Opening Remarks by Helen Clark, Administrator of the UNDP at Fourth United Nations Conference on the Least Developed Countries at Special event on Illicit Financial Flows: Perspectives on Issues and Options for LDCs
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Opening Remarks by Helen Clark
Administrator of the United Nations Development Programme
Fourth United Nations Conference on the Least Developed Countries
Special event on Illicit Financial Flows: Perspectives on Issues and Options for LDCs
Istanbul, 11 May 2011
It is a pleasure to address this special event on Illicit Financial Flows: Perspectives on Issues and Options for Least Developed Countries.
Let me first express thanks on behalf of UNDP to the Government of Turkey for hosting this important event. Discussions about illicit financial flows need to be placed within the broader context of how to get enough sustainable funding for development.
Without doubt, quality and predictable ODA helps meet the MDGs, as does quality private investment. Innovative international financing for development can also play a role.
But, domestic resource mobilization is a critical –arguably the most critical– part of the equation.
For the MDGs to be achieved, not only do countries’ economies need to grow, but also revenue from that growth needs to be invested back into services and infrastructure.
Many forms of illicit financial flows divert scarce resources away from development. Those illicit flows include, but are not limited to, cross-border transfers of the proceeds of tax evasion, corruption, trade in contraband goods, and criminal activities such as drug trafficking and counterfeiting.
According to Global Financial Integrity, every year the developing world as a whole loses as much as US$1 trillion in illicit financial outflows. That is money which could otherwise be helping to get all children into school, helping all mothers give birth safely, and expanding access to basic healthcare, better nutrition, and clean water and sanitation for all.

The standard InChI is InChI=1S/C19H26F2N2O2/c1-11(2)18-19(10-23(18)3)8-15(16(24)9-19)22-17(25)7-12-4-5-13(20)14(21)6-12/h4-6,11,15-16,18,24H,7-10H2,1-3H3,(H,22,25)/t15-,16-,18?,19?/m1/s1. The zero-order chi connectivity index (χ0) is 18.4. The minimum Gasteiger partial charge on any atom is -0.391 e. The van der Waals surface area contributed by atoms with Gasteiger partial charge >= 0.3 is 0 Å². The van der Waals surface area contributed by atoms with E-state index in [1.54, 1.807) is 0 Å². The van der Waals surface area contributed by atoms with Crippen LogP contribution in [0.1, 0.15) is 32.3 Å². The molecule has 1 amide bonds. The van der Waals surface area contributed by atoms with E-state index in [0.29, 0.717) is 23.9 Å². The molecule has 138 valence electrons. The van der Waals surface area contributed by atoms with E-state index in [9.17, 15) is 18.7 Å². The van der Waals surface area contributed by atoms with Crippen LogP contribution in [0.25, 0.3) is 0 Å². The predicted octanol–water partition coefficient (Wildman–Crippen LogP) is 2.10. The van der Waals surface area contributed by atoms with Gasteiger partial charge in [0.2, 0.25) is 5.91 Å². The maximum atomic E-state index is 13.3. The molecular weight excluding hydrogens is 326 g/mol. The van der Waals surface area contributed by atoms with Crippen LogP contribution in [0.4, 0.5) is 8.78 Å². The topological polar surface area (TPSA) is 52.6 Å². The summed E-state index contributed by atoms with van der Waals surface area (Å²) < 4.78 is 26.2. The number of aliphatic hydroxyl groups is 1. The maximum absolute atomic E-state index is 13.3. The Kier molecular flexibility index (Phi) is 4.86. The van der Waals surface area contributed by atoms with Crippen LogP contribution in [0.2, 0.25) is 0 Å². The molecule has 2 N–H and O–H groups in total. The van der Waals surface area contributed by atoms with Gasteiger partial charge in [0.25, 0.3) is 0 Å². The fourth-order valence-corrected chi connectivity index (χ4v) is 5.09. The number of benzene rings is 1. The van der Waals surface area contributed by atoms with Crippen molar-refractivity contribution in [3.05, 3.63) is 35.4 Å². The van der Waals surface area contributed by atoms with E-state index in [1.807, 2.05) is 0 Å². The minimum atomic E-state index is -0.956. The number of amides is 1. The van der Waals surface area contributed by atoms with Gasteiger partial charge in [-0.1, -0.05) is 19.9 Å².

The outcome document of last year’s MDG Summit recognized the severity of the problem of illicit financial flows. The international community committed to “implement measures to curtail illicit financial flows at all levels, enhancing disclosure practices, and promoting transparency in financial information”.
To strengthen our understanding of the problem, and to explore possible policy solutions for the LDCs, UNDP commissioned a discussion paper entitled “Illicit Financial Flows from the Least Developed Countries: 1990-2008”. It explores the scale and composition of illicit financial flows from the LDCs, and is being released here today.
The paper suggests that illicit financial flows from LDCs increased from as high as around$10 billion in 1990 to over $26 billion in 2008. The ratio of illicit outflows to GDP in LDCs averages almost five percent.
The analysis indicates that for every dollar received from ODA in LDCs, about sixty cents was offset by other resources leaving the countries illicitly in the period examined.
These results are indicative because the approaches to estimating illicit financial flows vary. Robust trade data is often not available and, by their very nature, such flows are extremely difficult to measure.
Debate over the precise numbers, however, should not overshadow the worrying reality that illicit financial flows undermine human development, especially in those countries where development funding is most sorely needed.
Illicit flows seriously impede LDCs’ efforts to raise resources for social and economic development. These flows are often absorbed into banks, tax havens, and offshore financial centres in developed countries.
The UNDP discussion paper outlines a number of ways in which LDCs could be supported to tackle illicit financial flows. I will mention four of them, and what UNDP can do and is doing in each area.
• First, trade mispricing –in which imports are overpriced and exports underpriced on customs documents– is estimated to account for over 65 percent of illicit financial flows from the LDCs.